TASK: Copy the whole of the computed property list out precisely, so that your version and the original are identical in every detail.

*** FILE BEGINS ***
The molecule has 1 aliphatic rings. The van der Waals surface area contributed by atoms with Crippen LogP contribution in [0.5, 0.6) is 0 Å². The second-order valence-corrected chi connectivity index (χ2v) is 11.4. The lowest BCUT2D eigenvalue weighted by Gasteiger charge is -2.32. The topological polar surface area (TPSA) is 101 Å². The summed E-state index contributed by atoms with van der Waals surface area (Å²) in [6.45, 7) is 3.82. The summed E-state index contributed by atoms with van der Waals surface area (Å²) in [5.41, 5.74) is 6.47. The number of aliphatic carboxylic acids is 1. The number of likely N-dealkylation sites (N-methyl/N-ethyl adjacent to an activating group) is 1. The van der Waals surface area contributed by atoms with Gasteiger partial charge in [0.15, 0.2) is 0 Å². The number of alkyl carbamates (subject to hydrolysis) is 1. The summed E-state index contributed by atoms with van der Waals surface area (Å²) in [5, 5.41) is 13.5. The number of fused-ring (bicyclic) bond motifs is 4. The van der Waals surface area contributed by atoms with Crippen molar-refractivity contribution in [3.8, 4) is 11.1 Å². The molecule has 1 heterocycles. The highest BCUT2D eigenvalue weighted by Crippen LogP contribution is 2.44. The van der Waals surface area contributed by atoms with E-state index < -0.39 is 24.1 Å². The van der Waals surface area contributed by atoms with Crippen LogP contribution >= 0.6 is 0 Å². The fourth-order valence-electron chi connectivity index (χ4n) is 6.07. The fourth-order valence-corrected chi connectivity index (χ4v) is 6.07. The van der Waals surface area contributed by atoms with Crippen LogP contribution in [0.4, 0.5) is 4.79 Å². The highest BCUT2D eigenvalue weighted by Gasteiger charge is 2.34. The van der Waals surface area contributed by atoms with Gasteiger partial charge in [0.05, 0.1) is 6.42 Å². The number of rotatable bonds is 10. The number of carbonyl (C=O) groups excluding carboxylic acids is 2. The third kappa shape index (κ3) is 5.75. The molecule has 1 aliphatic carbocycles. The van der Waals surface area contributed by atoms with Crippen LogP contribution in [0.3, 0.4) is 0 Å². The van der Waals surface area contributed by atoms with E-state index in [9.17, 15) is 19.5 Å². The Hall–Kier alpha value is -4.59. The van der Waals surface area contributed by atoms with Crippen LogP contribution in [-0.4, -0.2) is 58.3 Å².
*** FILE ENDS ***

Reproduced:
The molecule has 1 aliphatic rings. The van der Waals surface area contributed by atoms with Crippen LogP contribution in [0.5, 0.6) is 0 Å². The second-order valence-corrected chi connectivity index (χ2v) is 11.4. The lowest BCUT2D eigenvalue weighted by Gasteiger charge is -2.32. The topological polar surface area (TPSA) is 101 Å². The summed E-state index contributed by atoms with van der Waals surface area (Å²) in [6.45, 7) is 3.82. The summed E-state index contributed by atoms with van der Waals surface area (Å²) in [5.41, 5.74) is 6.47. The number of aliphatic carboxylic acids is 1. The number of likely N-dealkylation sites (N-methyl/N-ethyl adjacent to an activating group) is 1. The van der Waals surface area contributed by atoms with Gasteiger partial charge in [0.15, 0.2) is 0 Å². The number of alkyl carbamates (subject to hydrolysis) is 1. The summed E-state index contributed by atoms with van der Waals surface area (Å²) in [5, 5.41) is 13.5. The number of fused-ring (bicyclic) bond motifs is 4. The van der Waals surface area contributed by atoms with Crippen molar-refractivity contribution in [3.8, 4) is 11.1 Å². The molecule has 1 heterocycles. The highest BCUT2D eigenvalue weighted by Crippen LogP contribution is 2.44. The van der Waals surface area contributed by atoms with E-state index < -0.39 is 24.1 Å². The van der Waals surface area contributed by atoms with Crippen LogP contribution >= 0.6 is 0 Å². The fourth-order valence-electron chi connectivity index (χ4n) is 6.07. The fourth-order valence-corrected chi connectivity index (χ4v) is 6.07. The van der Waals surface area contributed by atoms with Crippen LogP contribution in [0.4, 0.5) is 4.79 Å². The highest BCUT2D eigenvalue weighted by Gasteiger charge is 2.34. The van der Waals surface area contributed by atoms with Gasteiger partial charge in [0.05, 0.1) is 6.42 Å². The number of rotatable bonds is 10. The number of carbonyl (C=O) groups excluding carboxylic acids is 2. The third kappa shape index (κ3) is 5.75. The molecule has 1 aliphatic carbocycles. The van der Waals surface area contributed by atoms with Crippen LogP contribution in [0.3, 0.4) is 0 Å². The van der Waals surface area contributed by atoms with E-state index in [9.17, 15) is 19.5 Å². The Hall–Kier alpha value is -4.59. The van der Waals surface area contributed by atoms with Crippen LogP contribution in [-0.4, -0.2) is 58.3 Å².